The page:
ISO 27001 is a set of audit requirements for information security management systems. There are about 10 areas requiring compliance audit, starting with institution-wide issues (Security Policy, Organization of Information Security) and eventually drilling into more operational areas (Access control, Acquisition/Development/Maintenance etc.). At the highest level, as per the audit requirements, an institution is required to establish an Information Security Management program that involves the setting up of an Information Security organization which crafts and drives InfoSec policies in the institution. 27001 then audits the subsequent sections against these policies.

As it pertains to the the claim that 27001 would make the army resilient to cyber attacks, three important points need to be kept in mid:

  1. First, and most obvious, is that the efficacy of the standards established by the ISM organization themselves are not evaluated.  So, while an entity may “pass” a 27001 audit, it speaks little, if any, of how strong or otherwise the organization’s information security practices are.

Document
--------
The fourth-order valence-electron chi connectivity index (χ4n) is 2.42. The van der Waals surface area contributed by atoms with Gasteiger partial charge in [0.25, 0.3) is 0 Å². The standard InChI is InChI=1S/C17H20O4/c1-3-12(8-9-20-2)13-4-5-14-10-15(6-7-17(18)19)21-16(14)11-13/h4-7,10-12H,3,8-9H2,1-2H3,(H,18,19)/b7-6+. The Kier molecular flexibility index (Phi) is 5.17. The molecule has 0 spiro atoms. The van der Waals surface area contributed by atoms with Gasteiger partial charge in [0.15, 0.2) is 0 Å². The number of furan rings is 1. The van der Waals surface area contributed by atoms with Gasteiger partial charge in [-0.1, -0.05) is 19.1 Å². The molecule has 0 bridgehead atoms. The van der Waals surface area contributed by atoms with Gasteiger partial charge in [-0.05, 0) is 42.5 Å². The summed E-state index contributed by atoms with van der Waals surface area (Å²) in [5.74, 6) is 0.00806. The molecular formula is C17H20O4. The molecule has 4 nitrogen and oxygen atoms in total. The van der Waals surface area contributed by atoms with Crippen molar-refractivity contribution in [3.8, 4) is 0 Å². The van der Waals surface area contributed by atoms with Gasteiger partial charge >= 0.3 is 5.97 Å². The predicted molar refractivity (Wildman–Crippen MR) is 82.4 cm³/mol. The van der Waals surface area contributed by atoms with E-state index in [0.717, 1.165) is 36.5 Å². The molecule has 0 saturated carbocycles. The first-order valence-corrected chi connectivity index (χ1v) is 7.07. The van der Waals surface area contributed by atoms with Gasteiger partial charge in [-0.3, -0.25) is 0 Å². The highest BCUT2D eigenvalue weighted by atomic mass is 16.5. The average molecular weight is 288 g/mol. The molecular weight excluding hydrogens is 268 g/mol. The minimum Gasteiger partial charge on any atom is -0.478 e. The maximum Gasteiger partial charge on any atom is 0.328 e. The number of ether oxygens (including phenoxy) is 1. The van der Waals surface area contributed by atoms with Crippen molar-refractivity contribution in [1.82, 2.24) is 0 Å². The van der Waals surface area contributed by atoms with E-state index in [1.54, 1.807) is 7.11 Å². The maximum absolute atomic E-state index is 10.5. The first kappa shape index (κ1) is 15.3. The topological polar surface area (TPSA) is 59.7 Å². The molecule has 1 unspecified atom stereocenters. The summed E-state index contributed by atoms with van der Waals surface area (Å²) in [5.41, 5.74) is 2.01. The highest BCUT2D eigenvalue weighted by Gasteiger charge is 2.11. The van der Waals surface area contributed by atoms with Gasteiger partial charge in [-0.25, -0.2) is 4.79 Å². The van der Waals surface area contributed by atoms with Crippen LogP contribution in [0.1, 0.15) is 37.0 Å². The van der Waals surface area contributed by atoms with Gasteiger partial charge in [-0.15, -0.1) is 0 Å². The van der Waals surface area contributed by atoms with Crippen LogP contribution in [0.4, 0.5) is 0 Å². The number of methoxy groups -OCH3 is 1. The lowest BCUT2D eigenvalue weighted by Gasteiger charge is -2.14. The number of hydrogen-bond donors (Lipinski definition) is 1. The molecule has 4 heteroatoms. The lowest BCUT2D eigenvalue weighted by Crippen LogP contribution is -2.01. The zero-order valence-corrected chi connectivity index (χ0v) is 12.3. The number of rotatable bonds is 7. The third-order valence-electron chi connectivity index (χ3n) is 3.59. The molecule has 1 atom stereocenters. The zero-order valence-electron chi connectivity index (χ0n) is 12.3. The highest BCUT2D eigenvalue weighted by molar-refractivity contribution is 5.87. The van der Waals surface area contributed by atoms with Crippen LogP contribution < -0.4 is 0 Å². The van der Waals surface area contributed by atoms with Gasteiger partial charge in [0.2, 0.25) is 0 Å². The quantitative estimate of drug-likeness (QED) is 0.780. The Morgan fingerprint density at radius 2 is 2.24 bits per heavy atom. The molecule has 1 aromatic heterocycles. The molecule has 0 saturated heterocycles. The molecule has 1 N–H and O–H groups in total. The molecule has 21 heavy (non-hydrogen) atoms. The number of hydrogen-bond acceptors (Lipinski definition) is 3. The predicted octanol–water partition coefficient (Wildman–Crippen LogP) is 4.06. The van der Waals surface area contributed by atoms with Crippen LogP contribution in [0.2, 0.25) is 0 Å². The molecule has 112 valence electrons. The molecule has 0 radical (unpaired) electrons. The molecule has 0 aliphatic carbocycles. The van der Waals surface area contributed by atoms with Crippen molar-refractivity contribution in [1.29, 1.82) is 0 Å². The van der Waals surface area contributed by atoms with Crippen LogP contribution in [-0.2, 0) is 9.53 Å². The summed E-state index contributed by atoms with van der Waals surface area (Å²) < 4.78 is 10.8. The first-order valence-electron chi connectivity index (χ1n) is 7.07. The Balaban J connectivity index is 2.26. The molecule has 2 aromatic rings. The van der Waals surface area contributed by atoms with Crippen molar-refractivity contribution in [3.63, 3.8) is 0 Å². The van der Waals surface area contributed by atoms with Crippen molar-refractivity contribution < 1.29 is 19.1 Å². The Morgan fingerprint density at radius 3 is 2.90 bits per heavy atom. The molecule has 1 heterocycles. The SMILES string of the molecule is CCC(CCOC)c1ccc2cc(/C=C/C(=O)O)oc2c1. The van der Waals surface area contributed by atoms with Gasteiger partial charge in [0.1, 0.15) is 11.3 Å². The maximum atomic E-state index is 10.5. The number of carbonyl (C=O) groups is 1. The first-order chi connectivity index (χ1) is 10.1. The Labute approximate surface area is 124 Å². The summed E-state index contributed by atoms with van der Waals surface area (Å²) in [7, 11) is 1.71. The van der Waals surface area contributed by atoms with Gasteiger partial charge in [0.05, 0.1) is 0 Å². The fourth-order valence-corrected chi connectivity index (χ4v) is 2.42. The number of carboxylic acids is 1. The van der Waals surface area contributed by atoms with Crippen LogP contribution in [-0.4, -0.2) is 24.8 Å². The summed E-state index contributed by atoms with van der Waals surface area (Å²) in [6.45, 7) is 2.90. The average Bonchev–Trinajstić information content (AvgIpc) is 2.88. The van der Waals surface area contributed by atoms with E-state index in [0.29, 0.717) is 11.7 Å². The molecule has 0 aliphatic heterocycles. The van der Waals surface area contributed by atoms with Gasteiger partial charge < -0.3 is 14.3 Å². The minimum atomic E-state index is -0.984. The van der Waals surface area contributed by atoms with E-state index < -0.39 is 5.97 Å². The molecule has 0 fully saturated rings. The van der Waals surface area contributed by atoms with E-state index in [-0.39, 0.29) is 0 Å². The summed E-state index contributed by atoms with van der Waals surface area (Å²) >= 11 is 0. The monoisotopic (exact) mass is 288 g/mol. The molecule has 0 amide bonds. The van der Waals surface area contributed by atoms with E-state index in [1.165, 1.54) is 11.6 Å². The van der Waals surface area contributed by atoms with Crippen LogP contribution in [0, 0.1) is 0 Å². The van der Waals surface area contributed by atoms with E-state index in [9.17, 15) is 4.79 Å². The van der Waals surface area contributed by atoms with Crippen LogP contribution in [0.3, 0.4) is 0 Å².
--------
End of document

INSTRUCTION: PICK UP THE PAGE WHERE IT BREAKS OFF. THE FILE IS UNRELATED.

2. 27001 is designed for corporations that desire international certification. It is not geared for the defense establishments. The US DoD, for example,  is audited by multiple agencies which more or less follow baseline standards set out by Defense Information Assurance Certification and Accreditation Process (DIACAP) and highlighted in DoD Audit Manual.  Standards for information security in US DoD have gradually evolved from the earlier Bell-Lapadula model and the dozen others to the hybrids that are now in place. Again, 27001 does not even come into picture.
  3. 27001 certifications are essentially policy reviews.  They do not get into network/hardware/software hardening. For example there are zero penetration tests performed as part of the 27001. A 27001 certification will not give reasonable assurance to Indian Army or MoD that its infrastructure is hardened and can deter reasonably sophisticated attacks.

So while it good to know that audits are being conducted and that the system “emphasises on the people and the process”, let us not kid ourselves that mismatched ISO processes like 27001 will make the system and the networks any more secure. What we do risk is becoming complacent based on the misplaced sense of security and assurance given by these audit processes.

(With substantial contribution from Rohan Joshi.)